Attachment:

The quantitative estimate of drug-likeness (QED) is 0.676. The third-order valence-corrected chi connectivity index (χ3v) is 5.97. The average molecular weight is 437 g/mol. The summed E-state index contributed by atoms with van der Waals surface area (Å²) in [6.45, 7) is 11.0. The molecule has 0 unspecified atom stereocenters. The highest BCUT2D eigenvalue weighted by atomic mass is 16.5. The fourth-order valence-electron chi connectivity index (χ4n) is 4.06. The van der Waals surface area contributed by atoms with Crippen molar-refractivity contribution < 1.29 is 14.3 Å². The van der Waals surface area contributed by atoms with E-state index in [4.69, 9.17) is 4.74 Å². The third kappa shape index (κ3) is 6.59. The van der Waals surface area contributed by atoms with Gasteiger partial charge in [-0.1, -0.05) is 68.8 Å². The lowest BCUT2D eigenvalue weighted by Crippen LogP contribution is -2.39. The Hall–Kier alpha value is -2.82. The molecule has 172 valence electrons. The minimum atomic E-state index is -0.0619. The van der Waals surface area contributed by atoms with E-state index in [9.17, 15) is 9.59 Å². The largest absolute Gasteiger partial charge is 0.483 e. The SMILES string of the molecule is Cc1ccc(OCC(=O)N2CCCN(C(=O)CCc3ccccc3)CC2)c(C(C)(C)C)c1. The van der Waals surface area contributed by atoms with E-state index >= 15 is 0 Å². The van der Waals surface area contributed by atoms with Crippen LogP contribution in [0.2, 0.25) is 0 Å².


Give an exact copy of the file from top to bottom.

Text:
The quantitative estimate of drug-likeness (QED) is 0.676. The third-order valence-corrected chi connectivity index (χ3v) is 5.97. The average molecular weight is 437 g/mol. The summed E-state index contributed by atoms with van der Waals surface area (Å²) in [6.45, 7) is 11.0. The molecule has 0 unspecified atom stereocenters. The highest BCUT2D eigenvalue weighted by atomic mass is 16.5. The fourth-order valence-electron chi connectivity index (χ4n) is 4.06. The van der Waals surface area contributed by atoms with Crippen molar-refractivity contribution < 1.29 is 14.3 Å². The van der Waals surface area contributed by atoms with E-state index in [4.69, 9.17) is 4.74 Å². The third kappa shape index (κ3) is 6.59. The van der Waals surface area contributed by atoms with Gasteiger partial charge in [-0.1, -0.05) is 68.8 Å². The lowest BCUT2D eigenvalue weighted by Crippen LogP contribution is -2.39. The Hall–Kier alpha value is -2.82. The molecule has 172 valence electrons. The minimum atomic E-state index is -0.0619. The van der Waals surface area contributed by atoms with E-state index in [9.17, 15) is 9.59 Å². The largest absolute Gasteiger partial charge is 0.483 e. The SMILES string of the molecule is Cc1ccc(OCC(=O)N2CCCN(C(=O)CCc3ccccc3)CC2)c(C(C)(C)C)c1. The van der Waals surface area contributed by atoms with E-state index >= 15 is 0 Å². The van der Waals surface area contributed by atoms with Crippen LogP contribution in [0.2, 0.25) is 0 Å².